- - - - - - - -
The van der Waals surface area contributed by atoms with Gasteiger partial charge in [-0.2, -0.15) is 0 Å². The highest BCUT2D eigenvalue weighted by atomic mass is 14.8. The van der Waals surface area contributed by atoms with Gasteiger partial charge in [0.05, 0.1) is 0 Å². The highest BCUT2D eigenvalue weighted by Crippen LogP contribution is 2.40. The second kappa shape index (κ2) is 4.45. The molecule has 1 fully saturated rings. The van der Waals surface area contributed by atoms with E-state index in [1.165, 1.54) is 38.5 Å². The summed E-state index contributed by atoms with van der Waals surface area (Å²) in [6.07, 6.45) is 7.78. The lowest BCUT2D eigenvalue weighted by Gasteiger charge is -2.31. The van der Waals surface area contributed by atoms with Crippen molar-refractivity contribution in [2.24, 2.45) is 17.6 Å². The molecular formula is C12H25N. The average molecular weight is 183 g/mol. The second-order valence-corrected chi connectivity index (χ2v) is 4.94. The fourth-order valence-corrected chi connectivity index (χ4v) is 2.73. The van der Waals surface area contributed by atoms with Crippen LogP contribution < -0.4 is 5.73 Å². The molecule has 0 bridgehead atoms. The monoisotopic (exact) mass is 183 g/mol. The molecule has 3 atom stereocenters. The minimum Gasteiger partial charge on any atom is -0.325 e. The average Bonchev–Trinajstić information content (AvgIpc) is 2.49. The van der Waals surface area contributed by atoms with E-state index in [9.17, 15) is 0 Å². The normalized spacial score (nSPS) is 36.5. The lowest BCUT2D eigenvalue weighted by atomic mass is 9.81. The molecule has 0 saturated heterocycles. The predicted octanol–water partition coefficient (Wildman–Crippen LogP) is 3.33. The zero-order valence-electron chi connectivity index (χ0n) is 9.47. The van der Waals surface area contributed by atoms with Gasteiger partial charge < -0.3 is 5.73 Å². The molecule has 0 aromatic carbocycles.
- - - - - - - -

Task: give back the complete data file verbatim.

The van der Waals surface area contributed by atoms with Gasteiger partial charge in [-0.2, -0.15) is 0 Å². The highest BCUT2D eigenvalue weighted by atomic mass is 14.8. The van der Waals surface area contributed by atoms with Gasteiger partial charge in [0.05, 0.1) is 0 Å². The highest BCUT2D eigenvalue weighted by Crippen LogP contribution is 2.40. The second kappa shape index (κ2) is 4.45. The molecule has 1 fully saturated rings. The van der Waals surface area contributed by atoms with E-state index in [1.165, 1.54) is 38.5 Å². The summed E-state index contributed by atoms with van der Waals surface area (Å²) in [6.07, 6.45) is 7.78. The lowest BCUT2D eigenvalue weighted by Gasteiger charge is -2.31. The van der Waals surface area contributed by atoms with Crippen molar-refractivity contribution in [2.24, 2.45) is 17.6 Å². The molecular formula is C12H25N. The average molecular weight is 183 g/mol. The second-order valence-corrected chi connectivity index (χ2v) is 4.94. The fourth-order valence-corrected chi connectivity index (χ4v) is 2.73. The van der Waals surface area contributed by atoms with Crippen LogP contribution < -0.4 is 5.73 Å². The molecule has 0 bridgehead atoms. The monoisotopic (exact) mass is 183 g/mol. The molecule has 3 atom stereocenters. The minimum Gasteiger partial charge on any atom is -0.325 e. The average Bonchev–Trinajstić information content (AvgIpc) is 2.49. The van der Waals surface area contributed by atoms with E-state index in [9.17, 15) is 0 Å². The normalized spacial score (nSPS) is 36.5. The lowest BCUT2D eigenvalue weighted by atomic mass is 9.81. The molecule has 0 saturated heterocycles. The predicted octanol–water partition coefficient (Wildman–Crippen LogP) is 3.33. The zero-order valence-electron chi connectivity index (χ0n) is 9.47. The van der Waals surface area contributed by atoms with Gasteiger partial charge < -0.3 is 5.73 Å². The molecule has 0 aromatic carbocycles.